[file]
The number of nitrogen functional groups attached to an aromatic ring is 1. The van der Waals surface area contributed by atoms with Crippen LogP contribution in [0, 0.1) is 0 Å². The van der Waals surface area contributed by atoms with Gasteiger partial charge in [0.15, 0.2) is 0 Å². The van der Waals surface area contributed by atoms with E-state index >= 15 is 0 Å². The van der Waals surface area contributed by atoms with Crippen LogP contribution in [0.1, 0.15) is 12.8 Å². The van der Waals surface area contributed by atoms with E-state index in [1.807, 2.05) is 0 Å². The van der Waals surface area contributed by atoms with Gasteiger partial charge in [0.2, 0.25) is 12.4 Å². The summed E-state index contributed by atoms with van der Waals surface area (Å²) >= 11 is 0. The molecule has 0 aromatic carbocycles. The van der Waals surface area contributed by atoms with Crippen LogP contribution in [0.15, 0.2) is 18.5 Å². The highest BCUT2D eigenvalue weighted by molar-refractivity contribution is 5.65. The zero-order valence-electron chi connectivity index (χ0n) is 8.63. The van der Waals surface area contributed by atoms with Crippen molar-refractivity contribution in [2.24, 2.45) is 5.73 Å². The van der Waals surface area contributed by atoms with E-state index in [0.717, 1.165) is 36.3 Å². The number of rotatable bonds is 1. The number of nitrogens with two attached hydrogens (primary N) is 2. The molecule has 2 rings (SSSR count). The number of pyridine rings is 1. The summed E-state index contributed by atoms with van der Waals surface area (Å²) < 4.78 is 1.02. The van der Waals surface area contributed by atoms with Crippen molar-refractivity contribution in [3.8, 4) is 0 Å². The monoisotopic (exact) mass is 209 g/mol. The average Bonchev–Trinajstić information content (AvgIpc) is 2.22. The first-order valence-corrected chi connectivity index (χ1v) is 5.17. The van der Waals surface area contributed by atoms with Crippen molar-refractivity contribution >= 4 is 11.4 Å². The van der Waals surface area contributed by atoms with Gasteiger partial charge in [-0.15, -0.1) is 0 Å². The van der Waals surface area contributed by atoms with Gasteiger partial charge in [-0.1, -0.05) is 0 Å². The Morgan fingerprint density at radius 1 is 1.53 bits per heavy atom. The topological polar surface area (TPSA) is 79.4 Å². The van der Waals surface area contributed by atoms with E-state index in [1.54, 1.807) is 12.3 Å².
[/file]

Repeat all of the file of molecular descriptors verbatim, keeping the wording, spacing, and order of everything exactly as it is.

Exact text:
The number of nitrogen functional groups attached to an aromatic ring is 1. The van der Waals surface area contributed by atoms with Crippen LogP contribution in [0, 0.1) is 0 Å². The van der Waals surface area contributed by atoms with Gasteiger partial charge in [0.15, 0.2) is 0 Å². The van der Waals surface area contributed by atoms with E-state index >= 15 is 0 Å². The van der Waals surface area contributed by atoms with Crippen LogP contribution in [0.1, 0.15) is 12.8 Å². The van der Waals surface area contributed by atoms with E-state index in [1.807, 2.05) is 0 Å². The van der Waals surface area contributed by atoms with Gasteiger partial charge in [0.2, 0.25) is 12.4 Å². The summed E-state index contributed by atoms with van der Waals surface area (Å²) >= 11 is 0. The molecule has 0 aromatic carbocycles. The van der Waals surface area contributed by atoms with Crippen LogP contribution in [0.15, 0.2) is 18.5 Å². The highest BCUT2D eigenvalue weighted by molar-refractivity contribution is 5.65. The zero-order valence-electron chi connectivity index (χ0n) is 8.63. The van der Waals surface area contributed by atoms with Crippen molar-refractivity contribution in [2.24, 2.45) is 5.73 Å². The van der Waals surface area contributed by atoms with E-state index in [0.717, 1.165) is 36.3 Å². The number of rotatable bonds is 1. The number of nitrogens with two attached hydrogens (primary N) is 2. The molecule has 2 rings (SSSR count). The number of pyridine rings is 1. The summed E-state index contributed by atoms with van der Waals surface area (Å²) < 4.78 is 1.02. The van der Waals surface area contributed by atoms with Crippen molar-refractivity contribution in [3.8, 4) is 0 Å². The monoisotopic (exact) mass is 209 g/mol. The average Bonchev–Trinajstić information content (AvgIpc) is 2.22. The first-order valence-corrected chi connectivity index (χ1v) is 5.17. The van der Waals surface area contributed by atoms with Crippen molar-refractivity contribution >= 4 is 11.4 Å². The van der Waals surface area contributed by atoms with Gasteiger partial charge in [-0.15, -0.1) is 0 Å². The van der Waals surface area contributed by atoms with Gasteiger partial charge in [-0.1, -0.05) is 0 Å². The Morgan fingerprint density at radius 1 is 1.53 bits per heavy atom. The topological polar surface area (TPSA) is 79.4 Å². The van der Waals surface area contributed by atoms with E-state index in [1.54, 1.807) is 12.3 Å².